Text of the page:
May 30, 2011; Source: Reuters | Want your children to grow up to become what Reuters calls "charity champions?" Then don't wait. Get started now and follow a three "D" program. The first step is making the decision when to introduce your children to the idea of charitable giving.
“A child of about four or five-years-old can begin to understand the concept,” says Melissa Berman, president and CEO of Rockefeller Philanthropy Advisors, Inc. Or as the article notes, "The exercise of cleaning out a child’s room and then taking them, with their old toys and clothes, to a shelter can be an educational experience. It shows them that other kids need stuff that they take for granted."
Talking about and pointing out the need to be charitable only goes so far. Parents need to provide clear direction and more so, model the kind of behavior they have in mind for their children. "How can you ask your kids to become involved in charitable actions if you’re not doing it yourself? Talk about the charities you donate to and why you contribute. Get your kids to talk about what interests and inspires them. The homeless? The environment? Food for the poor?"
Parents should also demonstrate that charity is not just about giving away money, but time, too. “Family volunteering is a big trend,” says Kate Atwood, founder of the Living By Giving blog. “If you build it into the family routine, it will be in their paradigm,” she says. Good family volunteering options include taking part in a local park cleanup, collecting clothes for victims of natural disasters, or participating in a fund-raising walk for a charity.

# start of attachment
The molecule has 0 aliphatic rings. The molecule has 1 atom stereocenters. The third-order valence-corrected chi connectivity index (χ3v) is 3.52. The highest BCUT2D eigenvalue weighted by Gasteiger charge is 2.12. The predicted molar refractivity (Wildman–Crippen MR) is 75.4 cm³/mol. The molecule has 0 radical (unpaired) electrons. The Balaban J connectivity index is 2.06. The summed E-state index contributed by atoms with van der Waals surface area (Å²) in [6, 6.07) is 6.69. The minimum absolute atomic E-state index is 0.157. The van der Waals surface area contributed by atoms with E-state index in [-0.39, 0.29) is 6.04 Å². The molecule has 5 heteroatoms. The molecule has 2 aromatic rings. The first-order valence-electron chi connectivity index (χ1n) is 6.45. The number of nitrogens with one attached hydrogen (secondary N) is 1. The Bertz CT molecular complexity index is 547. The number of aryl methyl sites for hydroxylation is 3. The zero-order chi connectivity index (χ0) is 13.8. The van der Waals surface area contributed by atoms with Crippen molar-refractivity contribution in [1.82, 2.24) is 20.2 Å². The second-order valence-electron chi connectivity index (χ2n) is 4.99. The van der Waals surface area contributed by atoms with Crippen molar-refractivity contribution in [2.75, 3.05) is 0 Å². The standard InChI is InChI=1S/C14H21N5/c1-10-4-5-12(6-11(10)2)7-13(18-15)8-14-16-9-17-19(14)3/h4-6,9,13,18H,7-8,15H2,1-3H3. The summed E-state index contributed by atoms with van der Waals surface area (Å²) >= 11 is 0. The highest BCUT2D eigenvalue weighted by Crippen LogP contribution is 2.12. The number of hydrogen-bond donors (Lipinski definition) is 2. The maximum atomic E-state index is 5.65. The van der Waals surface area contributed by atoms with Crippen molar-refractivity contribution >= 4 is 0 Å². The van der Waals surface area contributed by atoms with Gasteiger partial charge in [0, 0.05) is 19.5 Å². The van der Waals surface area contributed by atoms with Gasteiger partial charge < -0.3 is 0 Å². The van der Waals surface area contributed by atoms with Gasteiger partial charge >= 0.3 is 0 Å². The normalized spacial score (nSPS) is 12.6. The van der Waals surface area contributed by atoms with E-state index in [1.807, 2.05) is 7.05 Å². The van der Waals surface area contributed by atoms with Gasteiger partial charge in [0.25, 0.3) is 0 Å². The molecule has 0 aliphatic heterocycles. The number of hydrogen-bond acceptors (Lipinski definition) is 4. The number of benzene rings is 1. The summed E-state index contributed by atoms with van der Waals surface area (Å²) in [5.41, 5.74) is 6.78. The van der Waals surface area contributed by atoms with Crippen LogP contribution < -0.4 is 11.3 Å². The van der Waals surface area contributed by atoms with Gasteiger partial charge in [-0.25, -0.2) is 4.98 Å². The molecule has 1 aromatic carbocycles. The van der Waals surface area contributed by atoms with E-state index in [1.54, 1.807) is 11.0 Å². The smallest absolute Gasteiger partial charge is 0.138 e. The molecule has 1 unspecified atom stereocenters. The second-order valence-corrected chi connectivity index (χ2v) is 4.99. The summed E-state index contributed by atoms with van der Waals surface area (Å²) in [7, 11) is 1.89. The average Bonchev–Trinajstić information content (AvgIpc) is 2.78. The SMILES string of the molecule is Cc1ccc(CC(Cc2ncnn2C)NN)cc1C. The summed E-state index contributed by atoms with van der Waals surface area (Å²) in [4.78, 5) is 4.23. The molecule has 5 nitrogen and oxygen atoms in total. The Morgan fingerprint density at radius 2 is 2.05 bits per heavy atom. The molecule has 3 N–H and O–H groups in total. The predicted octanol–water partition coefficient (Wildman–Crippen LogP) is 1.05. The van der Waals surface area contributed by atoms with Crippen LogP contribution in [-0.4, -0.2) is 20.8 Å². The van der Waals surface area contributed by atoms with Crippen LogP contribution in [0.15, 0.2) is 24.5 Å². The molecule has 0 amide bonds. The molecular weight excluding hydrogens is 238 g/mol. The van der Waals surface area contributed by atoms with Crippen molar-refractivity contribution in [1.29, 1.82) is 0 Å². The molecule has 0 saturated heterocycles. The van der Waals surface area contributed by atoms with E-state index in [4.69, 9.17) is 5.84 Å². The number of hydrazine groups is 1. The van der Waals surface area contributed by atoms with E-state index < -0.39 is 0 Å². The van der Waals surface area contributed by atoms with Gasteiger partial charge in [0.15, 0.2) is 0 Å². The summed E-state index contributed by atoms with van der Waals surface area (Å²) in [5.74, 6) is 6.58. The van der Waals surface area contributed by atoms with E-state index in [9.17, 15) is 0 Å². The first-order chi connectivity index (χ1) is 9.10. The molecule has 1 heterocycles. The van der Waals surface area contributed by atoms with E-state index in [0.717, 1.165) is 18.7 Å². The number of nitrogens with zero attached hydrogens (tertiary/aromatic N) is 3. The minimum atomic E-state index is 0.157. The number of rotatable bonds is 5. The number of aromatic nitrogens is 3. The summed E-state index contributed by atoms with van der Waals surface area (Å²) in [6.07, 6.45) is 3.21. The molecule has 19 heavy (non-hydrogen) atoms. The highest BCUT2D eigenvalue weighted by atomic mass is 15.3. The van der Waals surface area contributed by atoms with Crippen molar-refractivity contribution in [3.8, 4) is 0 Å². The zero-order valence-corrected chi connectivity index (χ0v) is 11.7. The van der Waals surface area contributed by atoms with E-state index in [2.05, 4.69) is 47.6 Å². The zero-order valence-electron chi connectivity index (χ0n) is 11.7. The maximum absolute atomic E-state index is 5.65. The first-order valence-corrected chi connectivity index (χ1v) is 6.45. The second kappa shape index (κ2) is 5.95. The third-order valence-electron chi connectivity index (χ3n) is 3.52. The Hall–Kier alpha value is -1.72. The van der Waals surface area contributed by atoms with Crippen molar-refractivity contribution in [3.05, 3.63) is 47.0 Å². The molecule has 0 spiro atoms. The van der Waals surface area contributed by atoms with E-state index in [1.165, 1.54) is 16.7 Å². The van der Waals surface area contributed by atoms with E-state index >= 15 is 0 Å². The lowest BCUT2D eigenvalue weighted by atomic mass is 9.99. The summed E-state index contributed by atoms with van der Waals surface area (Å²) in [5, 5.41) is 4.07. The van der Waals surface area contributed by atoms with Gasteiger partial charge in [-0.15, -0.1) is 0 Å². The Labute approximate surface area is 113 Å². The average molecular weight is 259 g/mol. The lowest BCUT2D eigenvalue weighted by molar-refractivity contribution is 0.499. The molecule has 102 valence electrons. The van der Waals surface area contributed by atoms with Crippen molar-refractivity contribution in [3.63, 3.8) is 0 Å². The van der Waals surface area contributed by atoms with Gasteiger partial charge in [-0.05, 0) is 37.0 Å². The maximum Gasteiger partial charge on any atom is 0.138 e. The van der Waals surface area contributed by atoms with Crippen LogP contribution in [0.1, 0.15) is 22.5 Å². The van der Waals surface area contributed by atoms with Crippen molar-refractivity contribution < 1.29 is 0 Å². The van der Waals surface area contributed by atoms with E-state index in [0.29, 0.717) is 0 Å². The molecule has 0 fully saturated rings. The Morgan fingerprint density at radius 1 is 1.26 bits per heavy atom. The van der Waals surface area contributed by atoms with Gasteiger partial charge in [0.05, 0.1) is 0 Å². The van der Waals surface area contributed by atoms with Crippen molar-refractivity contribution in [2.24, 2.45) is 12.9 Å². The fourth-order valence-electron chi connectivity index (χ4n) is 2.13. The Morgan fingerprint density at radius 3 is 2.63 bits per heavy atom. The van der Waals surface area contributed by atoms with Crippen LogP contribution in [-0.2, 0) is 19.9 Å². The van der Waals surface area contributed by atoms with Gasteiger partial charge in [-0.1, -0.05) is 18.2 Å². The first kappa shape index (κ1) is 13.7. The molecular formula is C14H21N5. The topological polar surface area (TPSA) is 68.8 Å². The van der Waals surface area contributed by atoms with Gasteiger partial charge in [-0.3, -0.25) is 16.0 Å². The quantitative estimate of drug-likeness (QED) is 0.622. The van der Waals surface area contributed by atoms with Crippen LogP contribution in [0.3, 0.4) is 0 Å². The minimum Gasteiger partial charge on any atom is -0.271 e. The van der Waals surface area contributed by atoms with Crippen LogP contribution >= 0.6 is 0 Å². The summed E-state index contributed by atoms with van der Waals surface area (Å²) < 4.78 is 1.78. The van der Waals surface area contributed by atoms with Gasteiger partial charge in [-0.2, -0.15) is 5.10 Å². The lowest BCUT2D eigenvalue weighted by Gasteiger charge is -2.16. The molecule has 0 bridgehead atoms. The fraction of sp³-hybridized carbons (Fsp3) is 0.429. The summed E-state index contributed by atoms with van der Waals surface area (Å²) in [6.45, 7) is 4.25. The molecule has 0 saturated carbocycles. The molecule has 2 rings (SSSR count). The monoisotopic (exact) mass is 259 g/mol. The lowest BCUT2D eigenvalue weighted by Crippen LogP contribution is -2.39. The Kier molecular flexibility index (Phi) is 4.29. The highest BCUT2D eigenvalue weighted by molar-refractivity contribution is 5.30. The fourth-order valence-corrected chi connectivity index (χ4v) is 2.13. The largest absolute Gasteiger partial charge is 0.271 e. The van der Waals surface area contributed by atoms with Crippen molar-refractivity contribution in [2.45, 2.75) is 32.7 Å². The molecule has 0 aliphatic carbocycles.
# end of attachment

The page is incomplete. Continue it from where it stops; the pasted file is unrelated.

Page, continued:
The final "D," is the discipline required to develop good charitable habits. Suggestions include: work with your children on a charity plans – yours and theirs – and make sure you both follow through and communicate with each other about what you are doing. You can also hold an annual family meeting to consider ways you and your kids can donate time and money throughout the year.
The best advice of all: "Whatever you do, don’t force or pressure them to become more involved than feels comfortable for them." Or as, Berman of Rockefeller Philanthropy Advisors says, “Philanthropy is not supposed to be painful, but voluntary.” Do you agree with these ideas? Do you have other suggestions that have worked for you and your family?—Bruce Trachtenberg